is vetting, and that means heavy disagreements and scrutiny until a scientific
insight is accepted as truth. This makes disagreement in natural science a
large part in how scientific insights become robust knowledge. After all, when
knowledge claims are made by scientists, are these claims immediately
considered fact? No. They are put through the scientific method, techniques for
acquiring new knowledge in science which includes developing testable
predictions, meaning others can test out your theory. This can be seen in the
debate between the theories that speculate on what our universe composed of,
such as the string theory and the quantum gravity theory. The fundamental flaw
between the two is that quantum gravity and quantum theory do not fit together
and do not combine, thus much research and debate has been done into both to
form new robust knowledge in the goal in being able to unify the two in a way
that makes scientific sense. These two opposing theories constantly oppose each
other, and the researchers on either side seek both evidence of why the
opposing viewpoint is invalid and why theirs is in fact valid. This
disagreement between the two sides leads to both gaining more evidence in their
respective area, thus with more evidence to support their theories, the
theories become robust knowledge. In the natural sciences, consensus is also
required to form robust knowledge. This can be seen in the establishment of the
laws of gravity, the theory of evolution, and the theory on climate change. The
vast majority of scientists agree that these two theories are true thus making
each theory/law more robust. Another way in which consensus in the natural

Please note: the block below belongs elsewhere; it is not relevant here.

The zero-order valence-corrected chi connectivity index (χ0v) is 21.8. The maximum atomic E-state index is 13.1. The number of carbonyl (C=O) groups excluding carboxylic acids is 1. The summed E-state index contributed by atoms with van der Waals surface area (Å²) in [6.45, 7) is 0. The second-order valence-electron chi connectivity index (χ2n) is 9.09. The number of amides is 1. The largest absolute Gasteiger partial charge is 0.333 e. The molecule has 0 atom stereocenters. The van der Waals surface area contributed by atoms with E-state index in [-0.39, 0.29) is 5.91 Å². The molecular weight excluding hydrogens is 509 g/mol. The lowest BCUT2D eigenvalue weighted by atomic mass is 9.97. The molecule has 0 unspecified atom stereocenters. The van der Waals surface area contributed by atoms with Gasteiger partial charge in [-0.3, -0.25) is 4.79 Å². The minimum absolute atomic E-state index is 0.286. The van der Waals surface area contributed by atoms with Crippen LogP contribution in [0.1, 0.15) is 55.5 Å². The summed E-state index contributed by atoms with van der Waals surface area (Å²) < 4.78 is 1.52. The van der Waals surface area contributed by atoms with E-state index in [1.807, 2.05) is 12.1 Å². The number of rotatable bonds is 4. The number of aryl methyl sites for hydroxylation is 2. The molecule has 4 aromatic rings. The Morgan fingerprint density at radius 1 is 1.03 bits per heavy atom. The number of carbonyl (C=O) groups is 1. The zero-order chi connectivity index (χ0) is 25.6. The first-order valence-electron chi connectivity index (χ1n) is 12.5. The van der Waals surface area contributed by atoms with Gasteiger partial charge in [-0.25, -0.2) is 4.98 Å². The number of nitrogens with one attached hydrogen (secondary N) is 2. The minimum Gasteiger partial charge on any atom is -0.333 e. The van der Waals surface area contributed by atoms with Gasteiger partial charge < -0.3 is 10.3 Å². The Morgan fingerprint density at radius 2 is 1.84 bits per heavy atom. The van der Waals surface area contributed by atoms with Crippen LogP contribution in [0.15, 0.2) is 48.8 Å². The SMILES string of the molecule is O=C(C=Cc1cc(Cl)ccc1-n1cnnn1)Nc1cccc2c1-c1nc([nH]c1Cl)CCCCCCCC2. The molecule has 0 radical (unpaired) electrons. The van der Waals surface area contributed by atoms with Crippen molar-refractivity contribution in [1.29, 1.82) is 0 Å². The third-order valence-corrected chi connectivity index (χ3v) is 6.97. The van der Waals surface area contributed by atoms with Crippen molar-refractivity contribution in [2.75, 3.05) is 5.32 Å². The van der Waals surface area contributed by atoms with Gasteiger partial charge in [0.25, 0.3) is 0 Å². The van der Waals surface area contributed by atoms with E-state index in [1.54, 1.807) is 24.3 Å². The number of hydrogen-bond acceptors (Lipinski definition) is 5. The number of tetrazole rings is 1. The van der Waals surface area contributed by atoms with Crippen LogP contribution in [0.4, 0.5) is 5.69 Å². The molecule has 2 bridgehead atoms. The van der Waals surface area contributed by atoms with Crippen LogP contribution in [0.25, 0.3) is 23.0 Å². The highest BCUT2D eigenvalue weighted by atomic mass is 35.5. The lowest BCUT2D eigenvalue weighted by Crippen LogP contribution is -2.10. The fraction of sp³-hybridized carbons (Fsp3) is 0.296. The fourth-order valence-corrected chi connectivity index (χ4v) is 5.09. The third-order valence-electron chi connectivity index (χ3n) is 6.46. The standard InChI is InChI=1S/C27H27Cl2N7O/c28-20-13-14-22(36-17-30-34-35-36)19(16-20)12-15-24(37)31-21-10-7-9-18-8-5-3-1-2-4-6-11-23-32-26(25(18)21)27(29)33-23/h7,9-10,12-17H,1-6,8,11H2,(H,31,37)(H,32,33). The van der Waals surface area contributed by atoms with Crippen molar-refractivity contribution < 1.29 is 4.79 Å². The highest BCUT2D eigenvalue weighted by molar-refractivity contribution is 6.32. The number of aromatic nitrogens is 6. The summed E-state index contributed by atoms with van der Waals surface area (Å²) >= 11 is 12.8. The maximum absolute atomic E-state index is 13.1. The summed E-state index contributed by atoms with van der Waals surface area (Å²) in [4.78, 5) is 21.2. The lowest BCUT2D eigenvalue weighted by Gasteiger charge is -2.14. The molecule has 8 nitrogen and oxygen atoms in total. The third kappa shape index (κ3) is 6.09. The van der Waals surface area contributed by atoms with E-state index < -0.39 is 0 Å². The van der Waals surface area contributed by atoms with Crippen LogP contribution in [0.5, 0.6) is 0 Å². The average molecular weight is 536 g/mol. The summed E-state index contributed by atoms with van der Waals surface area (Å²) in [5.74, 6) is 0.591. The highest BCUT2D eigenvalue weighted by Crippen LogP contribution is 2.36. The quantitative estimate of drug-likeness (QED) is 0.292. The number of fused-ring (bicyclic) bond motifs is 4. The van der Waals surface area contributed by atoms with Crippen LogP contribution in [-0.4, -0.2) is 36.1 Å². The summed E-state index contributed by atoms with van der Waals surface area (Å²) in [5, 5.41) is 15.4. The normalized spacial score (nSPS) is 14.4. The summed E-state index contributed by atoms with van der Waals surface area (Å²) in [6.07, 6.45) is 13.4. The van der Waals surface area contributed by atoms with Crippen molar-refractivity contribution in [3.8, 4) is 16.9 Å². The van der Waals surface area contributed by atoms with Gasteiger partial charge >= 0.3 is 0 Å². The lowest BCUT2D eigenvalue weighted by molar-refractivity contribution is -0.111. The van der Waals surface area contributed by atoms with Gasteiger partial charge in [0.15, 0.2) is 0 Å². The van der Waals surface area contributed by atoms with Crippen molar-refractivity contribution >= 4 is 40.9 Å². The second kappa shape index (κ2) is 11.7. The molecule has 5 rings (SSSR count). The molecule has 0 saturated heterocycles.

sciences helped form robust knowledge is during the 2014 debate over whether or
not vaccines approved by the CDC caused autism in newly born due to possible
mercury content in the vaccines. This caused mass hysteria over vaccines until
many scientists and researchers came out to form a consensus that vaccines were
not in fact responsible for the appearance of autism in children and agreed that
it was putting children in danger by refusing vaccination. Thus it can be seen
that both consensus and disagreement are required to form robust knowledge in
the natural sciences

 

            In our TOK class during our first interaction with this
title, my classmates and I found this title to odd at first, given that
consensus and disagreement, two opposite things, were supposedly required to
form robust knowledge. After my research I can now more clearly see that while
the two may be opposite, they do indeed complement each other and are both
valuable and essential tools in finding robust knowledge in topics such as the
natural sciences and religion. Both play their parts and both can be seen in
every aspect or robust knowledge in each area. In conclusion, I agree that both
consensus and disapproval are required in order to form robust knowledge due to
both being necessary to vet out the false and weak knowledge from the solid,
strong, robust knowledge.